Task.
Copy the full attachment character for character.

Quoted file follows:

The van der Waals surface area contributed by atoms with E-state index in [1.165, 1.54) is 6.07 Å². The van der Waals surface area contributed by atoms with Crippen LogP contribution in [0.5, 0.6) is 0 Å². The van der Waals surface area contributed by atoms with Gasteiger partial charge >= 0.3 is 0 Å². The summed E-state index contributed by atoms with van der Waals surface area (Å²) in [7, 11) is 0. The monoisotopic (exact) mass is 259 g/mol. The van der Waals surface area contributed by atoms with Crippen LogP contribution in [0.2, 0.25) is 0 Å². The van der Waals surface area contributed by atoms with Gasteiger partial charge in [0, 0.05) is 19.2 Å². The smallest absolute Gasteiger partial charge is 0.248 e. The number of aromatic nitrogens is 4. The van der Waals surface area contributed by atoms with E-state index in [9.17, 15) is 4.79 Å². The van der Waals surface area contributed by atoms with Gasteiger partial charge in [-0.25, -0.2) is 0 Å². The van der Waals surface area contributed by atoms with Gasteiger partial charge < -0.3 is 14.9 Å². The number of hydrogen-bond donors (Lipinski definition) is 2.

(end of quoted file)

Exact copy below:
The van der Waals surface area contributed by atoms with E-state index in [1.165, 1.54) is 6.07 Å². The van der Waals surface area contributed by atoms with Crippen LogP contribution in [0.5, 0.6) is 0 Å². The van der Waals surface area contributed by atoms with Gasteiger partial charge >= 0.3 is 0 Å². The summed E-state index contributed by atoms with van der Waals surface area (Å²) in [7, 11) is 0. The monoisotopic (exact) mass is 259 g/mol. The van der Waals surface area contributed by atoms with Crippen LogP contribution in [0.2, 0.25) is 0 Å². The van der Waals surface area contributed by atoms with Gasteiger partial charge in [0, 0.05) is 19.2 Å². The smallest absolute Gasteiger partial charge is 0.248 e. The number of aromatic nitrogens is 4. The van der Waals surface area contributed by atoms with E-state index in [9.17, 15) is 4.79 Å². The van der Waals surface area contributed by atoms with Gasteiger partial charge in [-0.25, -0.2) is 0 Å². The van der Waals surface area contributed by atoms with Gasteiger partial charge < -0.3 is 14.9 Å². The number of hydrogen-bond donors (Lipinski definition) is 2.